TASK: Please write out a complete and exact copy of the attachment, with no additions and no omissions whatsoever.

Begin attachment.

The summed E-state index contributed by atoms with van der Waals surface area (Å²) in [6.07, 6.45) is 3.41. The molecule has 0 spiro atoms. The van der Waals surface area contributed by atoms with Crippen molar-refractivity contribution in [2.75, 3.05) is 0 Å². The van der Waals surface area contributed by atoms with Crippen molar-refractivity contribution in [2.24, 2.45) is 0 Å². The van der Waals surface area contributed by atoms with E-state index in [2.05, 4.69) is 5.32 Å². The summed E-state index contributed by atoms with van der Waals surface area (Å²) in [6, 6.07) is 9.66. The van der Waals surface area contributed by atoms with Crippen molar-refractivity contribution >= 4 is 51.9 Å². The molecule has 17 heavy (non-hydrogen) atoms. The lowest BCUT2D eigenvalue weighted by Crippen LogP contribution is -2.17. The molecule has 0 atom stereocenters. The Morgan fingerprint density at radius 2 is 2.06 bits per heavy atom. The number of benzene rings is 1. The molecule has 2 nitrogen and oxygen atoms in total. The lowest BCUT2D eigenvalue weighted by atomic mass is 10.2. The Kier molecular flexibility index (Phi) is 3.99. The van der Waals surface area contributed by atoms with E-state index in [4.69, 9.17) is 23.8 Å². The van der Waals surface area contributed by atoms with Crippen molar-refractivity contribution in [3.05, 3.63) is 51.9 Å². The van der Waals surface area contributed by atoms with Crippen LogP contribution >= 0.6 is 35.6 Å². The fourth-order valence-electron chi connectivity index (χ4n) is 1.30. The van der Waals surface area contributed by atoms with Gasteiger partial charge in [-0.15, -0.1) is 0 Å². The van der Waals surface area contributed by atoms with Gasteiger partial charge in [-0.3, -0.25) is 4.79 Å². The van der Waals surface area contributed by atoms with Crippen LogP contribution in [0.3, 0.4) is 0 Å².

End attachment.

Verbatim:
The summed E-state index contributed by atoms with van der Waals surface area (Å²) in [6.07, 6.45) is 3.41. The molecule has 0 spiro atoms. The van der Waals surface area contributed by atoms with Crippen molar-refractivity contribution in [2.75, 3.05) is 0 Å². The van der Waals surface area contributed by atoms with Crippen molar-refractivity contribution in [2.24, 2.45) is 0 Å². The van der Waals surface area contributed by atoms with E-state index in [2.05, 4.69) is 5.32 Å². The summed E-state index contributed by atoms with van der Waals surface area (Å²) in [6, 6.07) is 9.66. The van der Waals surface area contributed by atoms with Crippen molar-refractivity contribution >= 4 is 51.9 Å². The molecule has 17 heavy (non-hydrogen) atoms. The lowest BCUT2D eigenvalue weighted by Crippen LogP contribution is -2.17. The molecule has 0 atom stereocenters. The Morgan fingerprint density at radius 2 is 2.06 bits per heavy atom. The number of benzene rings is 1. The molecule has 2 nitrogen and oxygen atoms in total. The lowest BCUT2D eigenvalue weighted by atomic mass is 10.2. The Kier molecular flexibility index (Phi) is 3.99. The van der Waals surface area contributed by atoms with E-state index in [4.69, 9.17) is 23.8 Å². The van der Waals surface area contributed by atoms with Crippen molar-refractivity contribution in [3.05, 3.63) is 51.9 Å². The van der Waals surface area contributed by atoms with Crippen LogP contribution >= 0.6 is 35.6 Å². The fourth-order valence-electron chi connectivity index (χ4n) is 1.30. The van der Waals surface area contributed by atoms with Gasteiger partial charge in [-0.15, -0.1) is 0 Å². The van der Waals surface area contributed by atoms with Gasteiger partial charge in [-0.3, -0.25) is 4.79 Å². The van der Waals surface area contributed by atoms with Crippen LogP contribution in [0.3, 0.4) is 0 Å².